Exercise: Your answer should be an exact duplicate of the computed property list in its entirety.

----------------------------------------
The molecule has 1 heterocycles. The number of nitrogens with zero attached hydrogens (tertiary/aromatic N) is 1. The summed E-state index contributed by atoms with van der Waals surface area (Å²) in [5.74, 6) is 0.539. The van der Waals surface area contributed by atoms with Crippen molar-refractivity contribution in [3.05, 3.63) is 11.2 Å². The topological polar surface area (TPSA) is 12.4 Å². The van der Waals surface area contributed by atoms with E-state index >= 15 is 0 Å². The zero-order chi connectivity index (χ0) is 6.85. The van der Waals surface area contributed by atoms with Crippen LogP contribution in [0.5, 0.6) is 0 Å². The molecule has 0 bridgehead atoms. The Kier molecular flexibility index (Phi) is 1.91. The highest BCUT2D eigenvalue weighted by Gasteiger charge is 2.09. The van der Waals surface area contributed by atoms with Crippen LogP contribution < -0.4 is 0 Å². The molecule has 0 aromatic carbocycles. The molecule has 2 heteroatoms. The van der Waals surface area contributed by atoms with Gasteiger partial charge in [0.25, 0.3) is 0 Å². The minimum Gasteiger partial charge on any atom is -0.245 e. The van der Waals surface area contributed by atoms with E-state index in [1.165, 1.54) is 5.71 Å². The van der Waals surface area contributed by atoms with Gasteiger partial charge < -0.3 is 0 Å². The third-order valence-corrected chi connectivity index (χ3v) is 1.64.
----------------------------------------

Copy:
The molecule has 1 heterocycles. The number of nitrogens with zero attached hydrogens (tertiary/aromatic N) is 1. The summed E-state index contributed by atoms with van der Waals surface area (Å²) in [5.74, 6) is 0.539. The van der Waals surface area contributed by atoms with Crippen molar-refractivity contribution in [3.05, 3.63) is 11.2 Å². The topological polar surface area (TPSA) is 12.4 Å². The van der Waals surface area contributed by atoms with E-state index >= 15 is 0 Å². The zero-order chi connectivity index (χ0) is 6.85. The van der Waals surface area contributed by atoms with Crippen LogP contribution in [0.5, 0.6) is 0 Å². The molecule has 0 bridgehead atoms. The Kier molecular flexibility index (Phi) is 1.91. The highest BCUT2D eigenvalue weighted by Gasteiger charge is 2.09. The van der Waals surface area contributed by atoms with Crippen LogP contribution < -0.4 is 0 Å². The molecule has 0 aromatic carbocycles. The molecule has 2 heteroatoms. The van der Waals surface area contributed by atoms with Gasteiger partial charge in [0.25, 0.3) is 0 Å². The minimum Gasteiger partial charge on any atom is -0.245 e. The van der Waals surface area contributed by atoms with E-state index in [1.165, 1.54) is 5.71 Å². The van der Waals surface area contributed by atoms with Gasteiger partial charge < -0.3 is 0 Å². The third-order valence-corrected chi connectivity index (χ3v) is 1.64.